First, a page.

Simulated galaxy clusters show complexity of identifying centre
Cosmological structure formation models assume lower mass systems to merge to form more massive structures, with galaxy clusters representing the final state of this process. These clusters are not only good cosmological probes but also valuable laboratories for testing models of gravitational structure formation, galaxy evolution, thermodynamics of the intergalactic medium and plasma physics. Observationally, galaxy clusters are usually identified through optical images, X-ray observations or gravitational lensing. A fundamental step in any of these procedures is the identification of the cluster centre though, and the preferred measures depend on the signal used. For instance, the minimum of the gravitational potential (which expects to define the centre if the cluster is in dynamical equilibrium) is usually adopted when using strong and weak lensing, whereas luminosity peaks are common measures when using optical and X-ray images. In a new publication by CAASTRO members Dr Weiguang Cui and Prof Chris Power (both at ICRAR-UWA) and colleagues, the researchers employed simulations to determine the difference in the estimation of the centre of a galaxy cluster when assuming different mass distribution and physical processes.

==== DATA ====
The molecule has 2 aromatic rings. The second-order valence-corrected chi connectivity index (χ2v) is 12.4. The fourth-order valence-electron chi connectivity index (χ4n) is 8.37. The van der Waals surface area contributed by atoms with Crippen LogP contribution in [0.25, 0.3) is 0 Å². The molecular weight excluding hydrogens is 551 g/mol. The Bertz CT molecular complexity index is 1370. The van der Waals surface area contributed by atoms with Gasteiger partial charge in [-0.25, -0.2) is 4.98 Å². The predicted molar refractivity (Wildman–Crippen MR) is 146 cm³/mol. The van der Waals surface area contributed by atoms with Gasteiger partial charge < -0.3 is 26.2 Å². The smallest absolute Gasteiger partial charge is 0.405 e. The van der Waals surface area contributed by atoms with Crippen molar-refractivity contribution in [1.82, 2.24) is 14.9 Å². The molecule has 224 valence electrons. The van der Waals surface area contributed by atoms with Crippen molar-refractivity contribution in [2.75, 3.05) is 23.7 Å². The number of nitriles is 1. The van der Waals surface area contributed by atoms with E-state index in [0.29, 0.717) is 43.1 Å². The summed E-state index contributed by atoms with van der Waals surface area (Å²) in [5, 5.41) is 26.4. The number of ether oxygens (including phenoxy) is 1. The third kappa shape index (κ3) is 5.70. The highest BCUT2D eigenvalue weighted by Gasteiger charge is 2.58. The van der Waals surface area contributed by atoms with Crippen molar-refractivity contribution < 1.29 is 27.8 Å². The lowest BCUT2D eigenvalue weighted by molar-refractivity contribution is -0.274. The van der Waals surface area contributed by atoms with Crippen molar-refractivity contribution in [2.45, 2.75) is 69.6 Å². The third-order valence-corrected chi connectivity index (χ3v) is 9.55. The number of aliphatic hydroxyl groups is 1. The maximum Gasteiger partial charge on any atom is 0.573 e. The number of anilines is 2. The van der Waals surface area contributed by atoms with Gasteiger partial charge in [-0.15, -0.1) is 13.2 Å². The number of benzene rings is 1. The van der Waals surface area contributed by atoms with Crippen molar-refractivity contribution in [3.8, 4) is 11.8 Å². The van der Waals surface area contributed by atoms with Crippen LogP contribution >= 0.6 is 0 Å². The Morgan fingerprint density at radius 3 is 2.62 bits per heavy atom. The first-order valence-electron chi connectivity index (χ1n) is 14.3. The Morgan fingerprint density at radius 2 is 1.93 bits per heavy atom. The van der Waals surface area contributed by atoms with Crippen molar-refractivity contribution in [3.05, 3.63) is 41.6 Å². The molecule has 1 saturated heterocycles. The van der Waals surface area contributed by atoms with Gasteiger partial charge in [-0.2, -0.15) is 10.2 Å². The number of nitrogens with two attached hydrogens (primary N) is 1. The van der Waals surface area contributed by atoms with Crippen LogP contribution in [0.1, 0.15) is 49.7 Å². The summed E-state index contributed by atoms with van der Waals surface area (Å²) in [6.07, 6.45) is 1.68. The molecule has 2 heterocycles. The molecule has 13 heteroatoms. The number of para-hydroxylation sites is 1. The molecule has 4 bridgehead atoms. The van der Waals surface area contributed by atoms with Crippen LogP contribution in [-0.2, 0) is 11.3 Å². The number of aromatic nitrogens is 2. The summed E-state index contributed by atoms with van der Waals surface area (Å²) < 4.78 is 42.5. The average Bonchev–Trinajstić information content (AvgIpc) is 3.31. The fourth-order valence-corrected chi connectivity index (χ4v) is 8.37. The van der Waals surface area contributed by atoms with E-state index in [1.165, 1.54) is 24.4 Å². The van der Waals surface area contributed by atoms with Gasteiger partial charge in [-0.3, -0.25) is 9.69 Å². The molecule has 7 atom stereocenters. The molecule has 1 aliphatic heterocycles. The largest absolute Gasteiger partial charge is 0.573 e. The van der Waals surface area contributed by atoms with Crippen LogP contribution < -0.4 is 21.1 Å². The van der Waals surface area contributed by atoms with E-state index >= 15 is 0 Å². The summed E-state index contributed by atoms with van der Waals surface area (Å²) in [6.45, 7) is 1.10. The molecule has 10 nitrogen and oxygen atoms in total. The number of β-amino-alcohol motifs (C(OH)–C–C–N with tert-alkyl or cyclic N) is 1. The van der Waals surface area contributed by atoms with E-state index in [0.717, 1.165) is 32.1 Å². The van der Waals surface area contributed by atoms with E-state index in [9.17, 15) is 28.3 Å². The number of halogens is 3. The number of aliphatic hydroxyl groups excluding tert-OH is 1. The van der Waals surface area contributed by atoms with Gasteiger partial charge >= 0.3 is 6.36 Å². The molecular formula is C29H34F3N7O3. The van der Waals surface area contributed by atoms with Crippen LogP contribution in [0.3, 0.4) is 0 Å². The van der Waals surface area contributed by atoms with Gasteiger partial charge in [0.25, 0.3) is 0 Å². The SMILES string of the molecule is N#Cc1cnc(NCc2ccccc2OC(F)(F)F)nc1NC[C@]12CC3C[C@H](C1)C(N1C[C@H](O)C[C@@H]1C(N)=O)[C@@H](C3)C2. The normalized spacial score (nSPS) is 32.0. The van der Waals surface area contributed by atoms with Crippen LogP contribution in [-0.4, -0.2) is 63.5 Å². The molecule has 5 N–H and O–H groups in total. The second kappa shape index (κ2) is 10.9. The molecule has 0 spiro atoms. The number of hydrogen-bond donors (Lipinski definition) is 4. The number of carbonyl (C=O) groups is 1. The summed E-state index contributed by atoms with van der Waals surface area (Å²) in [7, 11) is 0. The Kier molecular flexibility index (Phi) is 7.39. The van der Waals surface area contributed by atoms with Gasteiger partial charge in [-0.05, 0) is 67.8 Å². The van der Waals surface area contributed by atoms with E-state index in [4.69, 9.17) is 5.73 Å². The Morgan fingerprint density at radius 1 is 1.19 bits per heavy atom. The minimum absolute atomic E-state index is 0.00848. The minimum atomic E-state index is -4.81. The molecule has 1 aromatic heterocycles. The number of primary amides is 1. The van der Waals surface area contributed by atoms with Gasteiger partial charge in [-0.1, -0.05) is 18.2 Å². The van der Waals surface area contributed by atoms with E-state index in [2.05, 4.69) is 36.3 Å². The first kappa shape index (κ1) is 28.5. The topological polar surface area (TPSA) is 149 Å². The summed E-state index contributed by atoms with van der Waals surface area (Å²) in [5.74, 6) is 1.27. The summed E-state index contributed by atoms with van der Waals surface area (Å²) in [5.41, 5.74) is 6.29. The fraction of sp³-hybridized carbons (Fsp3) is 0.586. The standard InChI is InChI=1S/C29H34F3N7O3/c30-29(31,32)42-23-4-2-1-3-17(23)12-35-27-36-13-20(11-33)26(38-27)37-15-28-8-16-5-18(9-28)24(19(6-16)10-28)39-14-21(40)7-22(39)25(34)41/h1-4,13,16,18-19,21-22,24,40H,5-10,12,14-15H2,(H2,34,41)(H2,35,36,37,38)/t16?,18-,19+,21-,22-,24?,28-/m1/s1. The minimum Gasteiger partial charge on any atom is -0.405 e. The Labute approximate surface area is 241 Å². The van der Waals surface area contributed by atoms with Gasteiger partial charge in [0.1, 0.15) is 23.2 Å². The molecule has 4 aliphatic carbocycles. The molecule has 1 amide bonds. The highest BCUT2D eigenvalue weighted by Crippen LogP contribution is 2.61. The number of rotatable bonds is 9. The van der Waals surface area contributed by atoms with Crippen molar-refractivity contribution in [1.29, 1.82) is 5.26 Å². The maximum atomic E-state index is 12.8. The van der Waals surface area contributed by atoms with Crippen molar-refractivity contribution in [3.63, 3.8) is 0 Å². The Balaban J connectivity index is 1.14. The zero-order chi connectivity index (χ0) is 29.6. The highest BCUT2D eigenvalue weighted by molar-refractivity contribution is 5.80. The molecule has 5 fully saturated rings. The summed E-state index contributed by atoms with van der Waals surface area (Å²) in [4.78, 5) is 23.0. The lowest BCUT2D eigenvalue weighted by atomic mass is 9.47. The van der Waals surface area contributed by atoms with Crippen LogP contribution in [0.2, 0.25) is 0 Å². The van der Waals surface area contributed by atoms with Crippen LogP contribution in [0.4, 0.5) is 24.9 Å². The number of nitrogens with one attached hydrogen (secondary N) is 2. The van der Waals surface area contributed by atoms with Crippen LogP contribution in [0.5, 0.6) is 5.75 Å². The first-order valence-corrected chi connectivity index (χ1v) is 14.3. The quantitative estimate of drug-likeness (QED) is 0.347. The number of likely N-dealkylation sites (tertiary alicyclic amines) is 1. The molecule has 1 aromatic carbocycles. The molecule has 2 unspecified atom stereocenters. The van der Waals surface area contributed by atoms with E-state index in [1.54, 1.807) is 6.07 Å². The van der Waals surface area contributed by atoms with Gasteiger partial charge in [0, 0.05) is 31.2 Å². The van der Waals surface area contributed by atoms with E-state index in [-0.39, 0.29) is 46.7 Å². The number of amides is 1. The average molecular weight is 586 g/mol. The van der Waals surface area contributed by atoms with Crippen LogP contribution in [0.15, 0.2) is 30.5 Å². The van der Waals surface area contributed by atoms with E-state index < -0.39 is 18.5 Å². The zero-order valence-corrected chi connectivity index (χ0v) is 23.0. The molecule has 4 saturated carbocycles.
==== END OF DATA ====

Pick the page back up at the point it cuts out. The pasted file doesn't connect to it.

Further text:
They created a statistical sample of clusters drawn from a suite of cosmological simulations in which they explored a range of galaxy formation models: Dark Matter only, CSF (hydrodynamical models that include gas cooling, star formation and supernova feedback) and AGN (feedback from supermassive Black Holes included in addition to CSF). The team investigated how the location of the galaxy cluster centre was affected by the choice of these observables. What they found was that the “brightest cluster galaxy position” from the optical images correlated more strongly with the minimum of the gravitational potential than the X-ray defined centres. The feedback from supermassive Black Holes, on the other hand, significantly enhanced the offset between the peak X-ray luminosity and the minimum gravitational potential. These results highlight the importance of identifying the cluster centre when interpreting cluster observations, in particular when comparing theoretical predictions and observational data.
Weiguang Cui, Chris Power et al. in MNRAS (2015): “How does our choice of observable influence our estimation of the centre of a galaxy cluster? Insights from cosmological simulations.”